- mercy [mʉr′sē]n.pl. mercies [OFr merci < L merces, hire, payment, reward (in LL, mercy, pity, favor) < merx, wares: see MARKET]1. a refraining from harming or punishing offenders, enemies, persons in one's power, etc.; kindness in excess of what may be expected or demanded by fairness; forbearance and compassion2. imprisonment rather than the death penalty imposed on those found guilty of capital crimes3. a disposition to forgive, pity, or be kind4. the power to forgive or be kind; clemency [to throw oneself on the mercy of the court]5. kind or compassionate treatment; relief of suffering6. a fortunate thing; thing to be grateful for; blessing [a mercy he wasn't killed]interj.used to express surprise, annoyance, fear, etc.——————at the mercy ofcompletely in the power ofSYN.- MERCY implies a kindness or forbearance, as in punishing offenders, in excess of what may be demanded by fairness, or it may connote kindness and sympathy to those in distress; CLEMENCY refers to a tendency toward mercy in one whose duty it is to punish offenders; LENITY usually implies excessive mercy or mildness toward offenders where greater strictness might be preferable; CHARITY, in this connection, implies a kindly understanding and tolerance in judging others-ANT. SEVERITY, CRUELTY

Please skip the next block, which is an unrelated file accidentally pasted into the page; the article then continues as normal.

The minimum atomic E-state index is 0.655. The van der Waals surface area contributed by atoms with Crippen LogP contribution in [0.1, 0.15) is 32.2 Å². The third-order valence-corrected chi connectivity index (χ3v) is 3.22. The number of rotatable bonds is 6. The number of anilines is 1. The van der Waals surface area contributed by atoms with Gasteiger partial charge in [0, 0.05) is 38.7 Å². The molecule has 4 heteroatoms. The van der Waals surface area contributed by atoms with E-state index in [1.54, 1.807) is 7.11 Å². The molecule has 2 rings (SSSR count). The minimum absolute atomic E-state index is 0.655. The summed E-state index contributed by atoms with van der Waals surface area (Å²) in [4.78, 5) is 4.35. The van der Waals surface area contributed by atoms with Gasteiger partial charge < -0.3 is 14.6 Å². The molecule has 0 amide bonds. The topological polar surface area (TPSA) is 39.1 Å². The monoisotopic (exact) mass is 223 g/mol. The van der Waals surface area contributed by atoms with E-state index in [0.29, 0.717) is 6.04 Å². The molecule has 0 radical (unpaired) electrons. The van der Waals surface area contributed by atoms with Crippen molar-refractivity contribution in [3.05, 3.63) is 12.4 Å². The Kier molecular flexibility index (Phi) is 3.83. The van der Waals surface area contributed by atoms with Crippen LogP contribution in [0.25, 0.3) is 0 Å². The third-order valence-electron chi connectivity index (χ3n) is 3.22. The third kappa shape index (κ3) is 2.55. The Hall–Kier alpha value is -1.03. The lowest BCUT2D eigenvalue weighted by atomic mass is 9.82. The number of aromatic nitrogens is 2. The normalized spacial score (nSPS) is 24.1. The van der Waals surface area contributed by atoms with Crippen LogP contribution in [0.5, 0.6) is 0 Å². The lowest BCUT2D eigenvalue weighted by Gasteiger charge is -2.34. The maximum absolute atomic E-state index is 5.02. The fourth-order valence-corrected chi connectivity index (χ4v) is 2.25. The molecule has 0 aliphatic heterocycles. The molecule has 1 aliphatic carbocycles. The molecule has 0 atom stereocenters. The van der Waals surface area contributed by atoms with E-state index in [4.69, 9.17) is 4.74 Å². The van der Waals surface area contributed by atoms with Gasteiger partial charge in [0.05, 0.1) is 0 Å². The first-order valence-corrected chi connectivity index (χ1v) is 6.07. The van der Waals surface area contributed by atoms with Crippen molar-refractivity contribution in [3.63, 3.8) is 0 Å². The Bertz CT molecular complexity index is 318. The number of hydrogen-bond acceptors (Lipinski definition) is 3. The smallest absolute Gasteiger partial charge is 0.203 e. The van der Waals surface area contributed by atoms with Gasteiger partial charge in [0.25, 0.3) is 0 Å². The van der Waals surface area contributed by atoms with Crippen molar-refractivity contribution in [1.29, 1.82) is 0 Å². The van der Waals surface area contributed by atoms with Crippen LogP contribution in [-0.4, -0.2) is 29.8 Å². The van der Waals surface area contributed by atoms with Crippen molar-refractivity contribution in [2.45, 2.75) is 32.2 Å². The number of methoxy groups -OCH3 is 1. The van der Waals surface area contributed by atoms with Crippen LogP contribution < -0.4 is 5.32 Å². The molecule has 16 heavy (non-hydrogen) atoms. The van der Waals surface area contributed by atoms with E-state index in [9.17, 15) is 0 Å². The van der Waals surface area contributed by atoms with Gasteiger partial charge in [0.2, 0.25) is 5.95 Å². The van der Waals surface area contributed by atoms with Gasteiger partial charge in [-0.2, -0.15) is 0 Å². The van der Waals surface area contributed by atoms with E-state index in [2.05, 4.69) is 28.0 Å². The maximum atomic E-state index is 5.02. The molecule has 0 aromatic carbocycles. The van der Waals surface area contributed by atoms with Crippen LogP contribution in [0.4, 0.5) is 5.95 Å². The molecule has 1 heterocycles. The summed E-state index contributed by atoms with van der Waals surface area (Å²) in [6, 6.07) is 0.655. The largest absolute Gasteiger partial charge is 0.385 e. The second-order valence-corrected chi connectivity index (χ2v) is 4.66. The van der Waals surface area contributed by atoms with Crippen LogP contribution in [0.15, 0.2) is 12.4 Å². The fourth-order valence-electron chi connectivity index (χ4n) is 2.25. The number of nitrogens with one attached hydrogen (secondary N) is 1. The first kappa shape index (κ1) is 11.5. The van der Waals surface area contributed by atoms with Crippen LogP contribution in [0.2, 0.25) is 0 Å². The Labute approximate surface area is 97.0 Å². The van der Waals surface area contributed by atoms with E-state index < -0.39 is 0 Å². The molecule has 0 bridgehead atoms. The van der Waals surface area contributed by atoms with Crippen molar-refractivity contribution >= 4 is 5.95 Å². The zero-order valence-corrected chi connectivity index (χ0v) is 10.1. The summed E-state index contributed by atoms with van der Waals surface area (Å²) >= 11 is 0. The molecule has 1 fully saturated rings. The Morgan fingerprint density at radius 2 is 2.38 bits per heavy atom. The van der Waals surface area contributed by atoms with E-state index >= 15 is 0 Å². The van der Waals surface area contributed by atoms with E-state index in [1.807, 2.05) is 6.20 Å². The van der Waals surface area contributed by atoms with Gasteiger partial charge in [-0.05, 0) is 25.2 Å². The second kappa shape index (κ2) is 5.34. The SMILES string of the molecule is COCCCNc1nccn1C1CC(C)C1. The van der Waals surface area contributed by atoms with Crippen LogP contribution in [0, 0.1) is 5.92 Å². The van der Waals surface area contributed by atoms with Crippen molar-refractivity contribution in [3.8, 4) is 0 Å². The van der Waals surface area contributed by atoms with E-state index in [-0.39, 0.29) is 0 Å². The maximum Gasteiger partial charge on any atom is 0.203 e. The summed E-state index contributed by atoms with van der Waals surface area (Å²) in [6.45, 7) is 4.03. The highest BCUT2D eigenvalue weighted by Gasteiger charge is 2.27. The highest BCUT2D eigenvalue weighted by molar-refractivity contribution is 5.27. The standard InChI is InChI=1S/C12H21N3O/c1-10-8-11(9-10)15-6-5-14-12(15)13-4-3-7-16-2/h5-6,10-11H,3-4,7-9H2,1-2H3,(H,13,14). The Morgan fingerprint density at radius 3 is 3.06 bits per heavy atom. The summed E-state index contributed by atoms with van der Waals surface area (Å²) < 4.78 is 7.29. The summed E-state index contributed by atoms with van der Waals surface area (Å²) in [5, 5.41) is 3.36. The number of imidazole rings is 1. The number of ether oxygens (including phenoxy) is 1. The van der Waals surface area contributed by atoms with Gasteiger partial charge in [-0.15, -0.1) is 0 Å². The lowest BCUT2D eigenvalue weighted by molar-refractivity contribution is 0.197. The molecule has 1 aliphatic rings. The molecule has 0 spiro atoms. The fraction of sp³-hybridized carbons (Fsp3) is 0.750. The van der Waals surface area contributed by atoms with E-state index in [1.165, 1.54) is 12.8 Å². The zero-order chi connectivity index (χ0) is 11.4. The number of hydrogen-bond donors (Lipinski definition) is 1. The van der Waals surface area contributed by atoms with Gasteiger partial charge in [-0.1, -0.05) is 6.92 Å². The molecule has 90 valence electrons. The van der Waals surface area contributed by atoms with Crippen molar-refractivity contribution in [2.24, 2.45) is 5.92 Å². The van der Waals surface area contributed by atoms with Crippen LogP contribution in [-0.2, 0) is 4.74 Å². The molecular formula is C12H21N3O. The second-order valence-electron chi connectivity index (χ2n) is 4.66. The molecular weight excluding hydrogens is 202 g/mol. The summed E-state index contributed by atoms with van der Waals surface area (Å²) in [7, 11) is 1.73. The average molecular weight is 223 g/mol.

English World dictionary. V. Neufeldt. 2014.